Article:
public void setPhase(int phase)
        Specify the phase in which this scheduler should be started and stopped. The startup order proceeds from lowest to highest, and the shutdown order is the reverse of that. By default this value is Integer.MAX_VALUE meaning that this scheduler starts as late as possible and stops as soon as possible.
      • setStartupDelay

        public void setStartupDelay(int startupDelay)
        Set the number of seconds to wait after initialization before starting the scheduler asynchronously. Default is 0, meaning immediate synchronous startup on initialization of this bean.

        Setting this to 10 or 20 seconds makes sense if no jobs should be run before the entire application has started up.

      • setExposeSchedulerInRepository

        public void setExposeSchedulerInRepository(boolean exposeSchedulerInRepository)
        Set whether to expose the Spring-managed Scheduler instance in the Quartz SchedulerRepository. Default is "false", since the Spring-managed Scheduler is usually exclusively intended for access within the Spring context.

        Switch this flag to "true" in order to expose the Scheduler globally. This is not recommended unless you have an existing Spring application that relies on this behavior. Note that such global exposure was the accidental default in earlier Spring versions; this has been fixed as of Spring 2.5.6.

      • setWaitForJobsToCompleteOnShutdown

        public void setWaitForJobsToCompleteOnShutdown(boolean waitForJobsToCompleteOnShutdown)
        Set whether to wait for running jobs to complete on shutdown.

        Default is "false". Switch this to "true" if you prefer fully completed jobs at the expense of a longer shutdown phase.

        See Also:
      • setBeanName

        public void setBeanName(java.lang.String name)
        Description copied from interface: BeanNameAware
        Set the name of the bean in the bean factory that created this bean.

        Invoked after population of normal bean properties but before an init callback such as InitializingBean.afterPropertiesSet() or a custom init-method.

        Specified by:
        setBeanName in interface BeanNameAware
        name - the name of the bean in the factory. Note that this name is the actual bean name used in the factory, which may differ from the originally specified name: in particular for inner bean names, the actual bean name might have been made unique through appending "#..." suffixes. Use the BeanFactoryUtils.originalBeanName(String) method to extract the original bean name (without suffix), if desired.
      • afterPropertiesSet

        public void afterPropertiesSet()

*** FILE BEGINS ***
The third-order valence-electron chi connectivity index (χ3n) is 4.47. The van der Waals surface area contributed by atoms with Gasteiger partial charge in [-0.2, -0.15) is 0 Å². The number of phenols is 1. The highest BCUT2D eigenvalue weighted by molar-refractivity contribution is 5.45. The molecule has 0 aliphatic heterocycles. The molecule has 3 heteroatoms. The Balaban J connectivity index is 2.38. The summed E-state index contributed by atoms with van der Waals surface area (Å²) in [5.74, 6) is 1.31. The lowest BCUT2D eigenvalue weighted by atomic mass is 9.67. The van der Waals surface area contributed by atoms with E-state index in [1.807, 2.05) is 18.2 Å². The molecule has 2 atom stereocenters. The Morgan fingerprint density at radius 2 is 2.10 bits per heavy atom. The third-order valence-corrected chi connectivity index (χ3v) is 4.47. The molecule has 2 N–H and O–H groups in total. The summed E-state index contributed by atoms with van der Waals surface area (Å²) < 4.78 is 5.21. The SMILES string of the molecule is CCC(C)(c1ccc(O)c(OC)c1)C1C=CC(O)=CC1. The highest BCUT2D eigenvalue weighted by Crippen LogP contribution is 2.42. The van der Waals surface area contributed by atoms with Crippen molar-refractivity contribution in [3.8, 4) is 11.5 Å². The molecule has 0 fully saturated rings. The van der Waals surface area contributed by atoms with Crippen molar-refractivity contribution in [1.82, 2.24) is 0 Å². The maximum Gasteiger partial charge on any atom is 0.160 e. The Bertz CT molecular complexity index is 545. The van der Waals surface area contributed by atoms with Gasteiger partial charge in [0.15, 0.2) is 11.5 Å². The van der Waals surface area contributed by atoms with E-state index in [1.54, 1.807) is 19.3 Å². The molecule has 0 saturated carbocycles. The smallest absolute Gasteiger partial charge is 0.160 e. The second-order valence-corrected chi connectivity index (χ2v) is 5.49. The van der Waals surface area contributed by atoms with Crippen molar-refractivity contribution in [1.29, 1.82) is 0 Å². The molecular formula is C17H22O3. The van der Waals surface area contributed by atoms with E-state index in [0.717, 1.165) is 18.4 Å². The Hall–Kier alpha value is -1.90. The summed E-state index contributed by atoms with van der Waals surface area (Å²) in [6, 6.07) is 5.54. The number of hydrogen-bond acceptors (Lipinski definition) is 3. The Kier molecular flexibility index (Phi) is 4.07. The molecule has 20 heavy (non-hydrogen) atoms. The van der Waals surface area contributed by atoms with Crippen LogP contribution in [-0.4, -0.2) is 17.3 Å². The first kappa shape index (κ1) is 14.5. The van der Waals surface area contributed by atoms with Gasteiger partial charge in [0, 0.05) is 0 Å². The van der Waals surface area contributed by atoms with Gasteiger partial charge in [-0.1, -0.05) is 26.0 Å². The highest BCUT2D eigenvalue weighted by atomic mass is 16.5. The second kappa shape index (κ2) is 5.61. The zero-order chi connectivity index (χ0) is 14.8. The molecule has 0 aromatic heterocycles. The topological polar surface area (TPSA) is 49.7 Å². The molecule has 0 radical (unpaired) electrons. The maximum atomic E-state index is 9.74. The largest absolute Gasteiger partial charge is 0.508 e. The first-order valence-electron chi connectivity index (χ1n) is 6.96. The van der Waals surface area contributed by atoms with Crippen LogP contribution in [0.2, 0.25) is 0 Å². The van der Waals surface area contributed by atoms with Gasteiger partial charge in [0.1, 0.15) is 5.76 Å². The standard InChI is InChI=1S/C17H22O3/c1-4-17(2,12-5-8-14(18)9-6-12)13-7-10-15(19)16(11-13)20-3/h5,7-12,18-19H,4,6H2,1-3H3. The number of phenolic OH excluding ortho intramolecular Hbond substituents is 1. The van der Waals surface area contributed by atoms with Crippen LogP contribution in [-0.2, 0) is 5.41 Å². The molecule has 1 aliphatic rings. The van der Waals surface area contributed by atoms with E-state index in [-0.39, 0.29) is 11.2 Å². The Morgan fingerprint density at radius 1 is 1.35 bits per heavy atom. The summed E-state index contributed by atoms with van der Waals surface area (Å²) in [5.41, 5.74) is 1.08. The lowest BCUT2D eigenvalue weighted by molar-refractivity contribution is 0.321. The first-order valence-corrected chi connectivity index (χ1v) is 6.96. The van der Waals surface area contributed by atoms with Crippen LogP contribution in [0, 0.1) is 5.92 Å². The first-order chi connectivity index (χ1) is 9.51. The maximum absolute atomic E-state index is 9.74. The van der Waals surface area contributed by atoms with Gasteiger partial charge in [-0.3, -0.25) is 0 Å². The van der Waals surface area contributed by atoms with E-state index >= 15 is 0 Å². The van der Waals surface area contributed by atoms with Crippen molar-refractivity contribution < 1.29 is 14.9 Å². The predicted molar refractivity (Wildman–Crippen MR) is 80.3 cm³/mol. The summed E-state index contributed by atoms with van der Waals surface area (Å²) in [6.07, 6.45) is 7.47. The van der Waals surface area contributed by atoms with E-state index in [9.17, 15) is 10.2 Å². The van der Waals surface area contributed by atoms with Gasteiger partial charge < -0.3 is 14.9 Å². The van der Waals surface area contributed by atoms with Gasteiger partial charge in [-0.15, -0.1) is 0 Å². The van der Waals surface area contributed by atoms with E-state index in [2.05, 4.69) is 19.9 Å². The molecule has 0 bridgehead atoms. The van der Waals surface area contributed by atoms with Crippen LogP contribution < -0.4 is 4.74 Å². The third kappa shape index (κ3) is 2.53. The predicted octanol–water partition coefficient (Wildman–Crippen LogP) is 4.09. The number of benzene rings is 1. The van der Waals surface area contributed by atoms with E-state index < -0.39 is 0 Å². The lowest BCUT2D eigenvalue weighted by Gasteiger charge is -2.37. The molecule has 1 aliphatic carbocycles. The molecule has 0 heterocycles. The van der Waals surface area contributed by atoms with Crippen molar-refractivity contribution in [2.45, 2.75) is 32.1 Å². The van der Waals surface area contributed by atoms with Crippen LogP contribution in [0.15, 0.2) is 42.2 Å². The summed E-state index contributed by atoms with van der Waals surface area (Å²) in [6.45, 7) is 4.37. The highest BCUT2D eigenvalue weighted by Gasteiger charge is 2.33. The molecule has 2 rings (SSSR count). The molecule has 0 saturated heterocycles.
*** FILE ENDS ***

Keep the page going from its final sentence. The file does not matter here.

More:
throws java.lang.Exception
        Description copied from interface: InitializingBean
        Invoked by the containing BeanFactory after it has set all bean properties and satisfied BeanFactoryAware, ApplicationContextAware etc.

        This method allows the bean instance to perform validation of its overall configuration and final initialization when all bean properties have been set.

        Specified by:
        afterPropertiesSet in interface InitializingBean
        java.lang.Exception - in the event of misconfiguration (such as failure to set an essential property) or if initialization fails for any other reason
      • startScheduler

        protected void startScheduler(Scheduler scheduler,
                                      int startupDelay)
                               throws SchedulerException
        Start the Quartz Scheduler, respecting the "startupDelay" setting.
        scheduler - the Scheduler to start
        startupDelay - the number of seconds to wait before starting the Scheduler asynchronously
      • getObject

        public Scheduler getObject()
        Description copied from interface: FactoryBean
        Return an instance (possibly shared or independent) of the object managed by this factory.

        As with a BeanFactory, this allows support for both the Singleton and Prototype design pattern.

        If this FactoryBean is not fully initialized yet at the time of the call (for example because it is involved in a circular reference), throw a corresponding FactoryBeanNotInitializedException.

        As of Spring 2.0, FactoryBeans are allowed to return null objects. The factory will consider this as normal value to be used; it will not throw a FactoryBeanNotInitializedException in this case anymore. FactoryBean implementations are encouraged to throw FactoryBeanNotInitializedException themselves now, as appropriate.